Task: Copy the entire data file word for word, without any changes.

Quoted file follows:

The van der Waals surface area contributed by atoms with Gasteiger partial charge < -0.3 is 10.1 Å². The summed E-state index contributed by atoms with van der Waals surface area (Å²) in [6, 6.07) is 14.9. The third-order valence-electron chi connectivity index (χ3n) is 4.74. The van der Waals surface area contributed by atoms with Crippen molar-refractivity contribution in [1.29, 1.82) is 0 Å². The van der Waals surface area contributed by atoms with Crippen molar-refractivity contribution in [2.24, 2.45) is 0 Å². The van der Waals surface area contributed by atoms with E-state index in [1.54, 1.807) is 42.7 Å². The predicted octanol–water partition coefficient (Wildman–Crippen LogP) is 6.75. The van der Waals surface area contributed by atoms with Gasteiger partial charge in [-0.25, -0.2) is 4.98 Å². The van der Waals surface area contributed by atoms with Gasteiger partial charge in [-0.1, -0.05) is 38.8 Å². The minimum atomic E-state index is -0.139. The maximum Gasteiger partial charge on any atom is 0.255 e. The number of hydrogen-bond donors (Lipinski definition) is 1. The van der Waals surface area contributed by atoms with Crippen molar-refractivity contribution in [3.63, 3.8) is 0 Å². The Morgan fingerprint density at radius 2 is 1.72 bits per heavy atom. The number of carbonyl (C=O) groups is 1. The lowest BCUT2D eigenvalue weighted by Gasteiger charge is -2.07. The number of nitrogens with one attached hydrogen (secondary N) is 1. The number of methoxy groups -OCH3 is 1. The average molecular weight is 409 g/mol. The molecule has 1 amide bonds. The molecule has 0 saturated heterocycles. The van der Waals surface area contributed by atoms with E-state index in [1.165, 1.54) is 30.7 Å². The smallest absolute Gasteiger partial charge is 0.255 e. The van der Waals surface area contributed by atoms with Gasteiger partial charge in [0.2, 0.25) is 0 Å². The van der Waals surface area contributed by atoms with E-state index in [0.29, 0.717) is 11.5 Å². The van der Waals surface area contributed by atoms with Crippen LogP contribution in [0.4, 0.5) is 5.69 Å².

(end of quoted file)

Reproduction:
The van der Waals surface area contributed by atoms with Gasteiger partial charge < -0.3 is 10.1 Å². The summed E-state index contributed by atoms with van der Waals surface area (Å²) in [6, 6.07) is 14.9. The third-order valence-electron chi connectivity index (χ3n) is 4.74. The van der Waals surface area contributed by atoms with Crippen molar-refractivity contribution in [1.29, 1.82) is 0 Å². The van der Waals surface area contributed by atoms with Crippen molar-refractivity contribution in [2.24, 2.45) is 0 Å². The van der Waals surface area contributed by atoms with E-state index in [1.54, 1.807) is 42.7 Å². The predicted octanol–water partition coefficient (Wildman–Crippen LogP) is 6.75. The van der Waals surface area contributed by atoms with Gasteiger partial charge in [-0.25, -0.2) is 4.98 Å². The van der Waals surface area contributed by atoms with Gasteiger partial charge in [-0.1, -0.05) is 38.8 Å². The minimum atomic E-state index is -0.139. The maximum Gasteiger partial charge on any atom is 0.255 e. The number of hydrogen-bond donors (Lipinski definition) is 1. The van der Waals surface area contributed by atoms with Crippen molar-refractivity contribution in [3.63, 3.8) is 0 Å². The Morgan fingerprint density at radius 2 is 1.72 bits per heavy atom. The number of carbonyl (C=O) groups is 1. The lowest BCUT2D eigenvalue weighted by Gasteiger charge is -2.07. The number of nitrogens with one attached hydrogen (secondary N) is 1. The number of methoxy groups -OCH3 is 1. The average molecular weight is 409 g/mol. The molecule has 1 amide bonds. The molecule has 0 saturated heterocycles. The van der Waals surface area contributed by atoms with E-state index in [1.165, 1.54) is 30.7 Å². The smallest absolute Gasteiger partial charge is 0.255 e. The van der Waals surface area contributed by atoms with Gasteiger partial charge in [0.2, 0.25) is 0 Å². The van der Waals surface area contributed by atoms with E-state index in [0.29, 0.717) is 11.5 Å². The van der Waals surface area contributed by atoms with Crippen LogP contribution in [0.4, 0.5) is 5.69 Å².